Who you are, or who you’re with? Age predicts disease risk
By Juliet Lamb
Clemson University, USA
This summary was awarded 2nd place for Access to Understanding 2015
We’re all unique… but how important is that when it comes to our chances of catching an infectious disease? According to scientists, the answer may lie in mathematics.
Meet Jenny, aged 20. A social butterfly, she moves from economics courses in the morning, to a restaurant job in the afternoon, to drinks with friends at night. In any given day she might have close contact with at least twenty people – hugging a friend, borrowing a pencil, or handing change to a customer.
Now meet Ben, also aged 20. He prefers to keep to himself or spend time in small groups. Between university courses, odd jobs as a computer programmer, and tennis games with a friend, he usually has close contact with only a few people each day.
Which of these two would you expect to be at greater risk of catching or transmitting an infectious disease? The answer might surprise you.
In their recent contribution to the journal PLOS Pathogens, a research team headed by epidemiologist Adam Kucharski of the London School of Hygiene and Tropical Medicine studied how age and social behaviour affected the spread of a 2009 influenza outbreak in Hong Kong. After collecting blood samples from a group of 762 individuals, they asked each participant to record his or her number of social contacts on a randomly-assigned day. Several months later, after the peak of the influenza pandemic, the researchers returned to collect blood samples from the same participants. They were looking for an increase in neutralizing antibodies, the compounds that cells produce during a disease attack to disarm unwanted invaders. A four-fold increase in antibodies between samples showed that the participant had recently contracted influenza.
Once the team had identified infected patients, they used a set of mathematical models to describe the relationship between infection risk, age, and social behaviour. Like a model railway, a mathematical model represents a simplified version of reality. Unlike a model railway, however, a mathematical model isn’t a physical object. Instead, it’s a series of equations that describe how certain variables, like age and social contacts, produce certain outcomes, like infection. A model generalises from a set of known data (here, influenza in Hong Kong) to find predictable patterns that can be applied to other, unknown situations.
The researchers compared three different ways of classifying participants: by number of contacts, by age, or by a combination of both. They then analysed which models best approximated the real data. If the strongest model included age alone, Jenny and Ben would be expected to have similar infection risk. If the strongest model was based only on social behaviour, Jenny would be at greater risk of infection. If both parameters were included, Jenny might be at greater risk than Ben but at less risk than a 35-year-old with similar social habits.
Surprisingly, age alone was the best predictor of infection risk, with infection rates highest among young children and middle-aged adults. Individual behaviour, whether alone or combined with age, actually weakened the model’s ability to predict infection. After slight adjustments – using only close contacts, and accounting for the probability of pre-existing immunity in older subjects – the team settled on a model that divided individuals into 20 age classes and averaged social behaviour across each age class. In other words, Jenny with 20 close contacts, and Ben with two, would both be assigned to an age group with equal risk and an average contact rate of 11. This grouping balanced parsimony (using as few groups as possible) with accuracy (replicating observed patterns).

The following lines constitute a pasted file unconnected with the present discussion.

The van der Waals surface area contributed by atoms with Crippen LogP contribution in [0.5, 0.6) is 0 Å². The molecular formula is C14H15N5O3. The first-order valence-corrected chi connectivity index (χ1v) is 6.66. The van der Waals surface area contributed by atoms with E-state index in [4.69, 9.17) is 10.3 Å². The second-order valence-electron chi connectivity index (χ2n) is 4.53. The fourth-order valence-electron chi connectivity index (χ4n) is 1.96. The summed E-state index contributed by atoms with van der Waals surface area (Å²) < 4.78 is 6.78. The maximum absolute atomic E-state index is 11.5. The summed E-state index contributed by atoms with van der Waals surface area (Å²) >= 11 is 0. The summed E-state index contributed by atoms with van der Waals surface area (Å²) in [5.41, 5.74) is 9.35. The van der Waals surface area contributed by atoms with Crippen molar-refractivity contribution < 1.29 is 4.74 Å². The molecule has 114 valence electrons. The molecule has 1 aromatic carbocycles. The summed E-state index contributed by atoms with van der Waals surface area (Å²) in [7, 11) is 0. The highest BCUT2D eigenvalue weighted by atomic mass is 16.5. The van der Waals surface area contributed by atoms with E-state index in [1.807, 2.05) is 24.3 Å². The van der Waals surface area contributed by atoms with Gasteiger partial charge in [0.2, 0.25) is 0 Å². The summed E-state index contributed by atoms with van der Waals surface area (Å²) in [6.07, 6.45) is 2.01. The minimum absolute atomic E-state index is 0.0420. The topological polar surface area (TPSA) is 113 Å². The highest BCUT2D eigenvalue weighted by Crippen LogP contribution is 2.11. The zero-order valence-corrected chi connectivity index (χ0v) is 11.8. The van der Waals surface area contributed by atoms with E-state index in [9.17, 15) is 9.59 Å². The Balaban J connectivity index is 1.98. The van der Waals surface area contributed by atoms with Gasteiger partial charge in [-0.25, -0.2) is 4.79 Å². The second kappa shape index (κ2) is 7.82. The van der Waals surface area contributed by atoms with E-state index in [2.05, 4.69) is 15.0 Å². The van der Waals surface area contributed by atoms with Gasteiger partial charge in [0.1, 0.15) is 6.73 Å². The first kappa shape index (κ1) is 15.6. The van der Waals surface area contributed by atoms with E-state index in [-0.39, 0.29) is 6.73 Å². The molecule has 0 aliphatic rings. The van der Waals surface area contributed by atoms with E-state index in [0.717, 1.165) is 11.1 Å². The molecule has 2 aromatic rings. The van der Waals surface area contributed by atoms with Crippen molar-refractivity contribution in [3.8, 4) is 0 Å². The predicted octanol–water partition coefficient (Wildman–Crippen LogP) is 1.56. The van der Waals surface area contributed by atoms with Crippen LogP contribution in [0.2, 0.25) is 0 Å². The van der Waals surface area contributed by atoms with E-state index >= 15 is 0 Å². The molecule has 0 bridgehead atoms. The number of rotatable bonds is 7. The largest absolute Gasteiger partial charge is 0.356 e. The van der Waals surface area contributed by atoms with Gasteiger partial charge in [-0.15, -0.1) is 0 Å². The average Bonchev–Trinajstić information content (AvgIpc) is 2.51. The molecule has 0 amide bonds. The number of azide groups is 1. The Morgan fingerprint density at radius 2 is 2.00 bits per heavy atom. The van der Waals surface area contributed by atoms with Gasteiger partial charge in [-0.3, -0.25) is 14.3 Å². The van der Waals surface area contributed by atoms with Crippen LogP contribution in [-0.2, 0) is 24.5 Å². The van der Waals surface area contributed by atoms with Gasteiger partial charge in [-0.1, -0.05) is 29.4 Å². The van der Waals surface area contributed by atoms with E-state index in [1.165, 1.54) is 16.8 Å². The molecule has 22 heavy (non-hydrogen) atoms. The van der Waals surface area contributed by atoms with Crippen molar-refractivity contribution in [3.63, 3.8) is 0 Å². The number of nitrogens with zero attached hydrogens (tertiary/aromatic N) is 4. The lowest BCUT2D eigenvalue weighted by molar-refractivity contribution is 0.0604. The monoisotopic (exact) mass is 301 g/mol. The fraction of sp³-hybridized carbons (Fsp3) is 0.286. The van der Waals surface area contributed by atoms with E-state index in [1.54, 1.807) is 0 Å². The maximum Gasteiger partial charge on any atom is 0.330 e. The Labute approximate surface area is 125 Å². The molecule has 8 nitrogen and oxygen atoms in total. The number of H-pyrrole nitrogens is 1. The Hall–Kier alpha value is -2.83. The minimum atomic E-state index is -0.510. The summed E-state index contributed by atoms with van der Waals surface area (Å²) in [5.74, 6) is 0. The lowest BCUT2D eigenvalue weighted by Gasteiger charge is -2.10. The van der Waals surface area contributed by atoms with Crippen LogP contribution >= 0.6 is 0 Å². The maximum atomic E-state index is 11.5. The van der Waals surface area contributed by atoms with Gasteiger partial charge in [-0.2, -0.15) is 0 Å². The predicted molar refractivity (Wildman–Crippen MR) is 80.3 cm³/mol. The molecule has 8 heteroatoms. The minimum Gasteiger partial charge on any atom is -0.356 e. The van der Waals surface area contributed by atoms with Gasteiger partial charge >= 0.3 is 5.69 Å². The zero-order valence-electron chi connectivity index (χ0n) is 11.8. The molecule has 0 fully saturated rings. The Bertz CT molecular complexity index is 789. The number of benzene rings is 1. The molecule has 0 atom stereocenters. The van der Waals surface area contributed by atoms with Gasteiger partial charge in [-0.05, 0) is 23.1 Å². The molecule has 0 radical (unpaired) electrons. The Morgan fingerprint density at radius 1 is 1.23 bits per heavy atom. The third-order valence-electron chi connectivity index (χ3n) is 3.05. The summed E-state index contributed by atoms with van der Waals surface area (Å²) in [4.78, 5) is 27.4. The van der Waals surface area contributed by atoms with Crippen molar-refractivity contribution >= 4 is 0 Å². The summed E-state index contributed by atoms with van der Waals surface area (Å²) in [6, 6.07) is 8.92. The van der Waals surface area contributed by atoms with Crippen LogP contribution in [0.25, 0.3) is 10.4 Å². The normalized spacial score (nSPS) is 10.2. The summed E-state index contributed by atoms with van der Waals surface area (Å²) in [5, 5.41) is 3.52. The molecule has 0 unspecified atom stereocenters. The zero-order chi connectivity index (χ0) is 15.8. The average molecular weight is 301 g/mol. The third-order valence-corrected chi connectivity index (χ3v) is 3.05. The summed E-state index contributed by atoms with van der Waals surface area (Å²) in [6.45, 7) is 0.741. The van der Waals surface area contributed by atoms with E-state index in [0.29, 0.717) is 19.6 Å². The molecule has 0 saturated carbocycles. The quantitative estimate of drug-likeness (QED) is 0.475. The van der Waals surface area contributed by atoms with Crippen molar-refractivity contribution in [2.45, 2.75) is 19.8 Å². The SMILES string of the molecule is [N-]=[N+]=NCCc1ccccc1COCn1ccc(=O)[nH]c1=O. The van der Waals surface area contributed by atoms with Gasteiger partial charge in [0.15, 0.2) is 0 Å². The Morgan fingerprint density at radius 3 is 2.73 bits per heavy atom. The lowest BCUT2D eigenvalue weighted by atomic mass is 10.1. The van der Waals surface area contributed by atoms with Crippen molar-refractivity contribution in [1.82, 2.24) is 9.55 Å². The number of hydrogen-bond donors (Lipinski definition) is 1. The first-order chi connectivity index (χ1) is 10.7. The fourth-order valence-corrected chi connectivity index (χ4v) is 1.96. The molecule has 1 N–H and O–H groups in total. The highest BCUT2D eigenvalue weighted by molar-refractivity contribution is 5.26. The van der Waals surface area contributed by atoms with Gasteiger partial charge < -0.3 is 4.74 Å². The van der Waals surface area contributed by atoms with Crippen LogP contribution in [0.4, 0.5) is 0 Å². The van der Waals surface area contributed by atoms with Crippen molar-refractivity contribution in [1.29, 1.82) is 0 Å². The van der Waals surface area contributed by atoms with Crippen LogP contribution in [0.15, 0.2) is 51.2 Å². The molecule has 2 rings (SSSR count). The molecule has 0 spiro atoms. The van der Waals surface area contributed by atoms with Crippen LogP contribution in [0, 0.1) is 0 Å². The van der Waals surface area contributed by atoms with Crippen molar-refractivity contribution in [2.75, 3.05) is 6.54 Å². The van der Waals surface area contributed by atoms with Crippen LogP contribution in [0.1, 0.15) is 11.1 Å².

Why are these findings important?
The team’s results could help public health officials charged with maximising the effectiveness of limited resources during an epidemic. Rather than assessing transmission risk for each individual, which is costly and difficult, vaccination efforts could instead target certain age groups with predictably high levels of risky social contact, particularly young children and adults likely to be parents of young children. Identifying target groups helps to direct vaccines toward the people most likely to contribute to the spread of the epidemic, and to protect members of at-risk populations.
Of course, social behaviour in Hong Kong may not be representative of other societies, particularly ones with different age- and gender-specific social norms. The study also relied on one-day contact histories, which might change over time – for instance, in the case of students like Jenny or Ben, close contacts might increase during the academic year relative to summer months.
Nevertheless, this study provides a straightforward mathematical link between social behaviour and disease transmission that could easily be adapted for different societies or behavioural patterns. More importantly, it highlights predictable social patterns as a potential key to improving both the speed and effectiveness of response to future disease outbreaks.
This article describes the research published in:
The contribution of social behaviour to the transmission of influenza A in a human population
J. Kucharski, K. O. Kwok, V. W. I. Wei, B. J. Cowling, J. M. Read, J. Lessler, D. A. Cummings, S. Riley PLoS Pathog. (2014) 10(6), e1004206
This article was selected for inclusion in the competition by the Medical Research Council.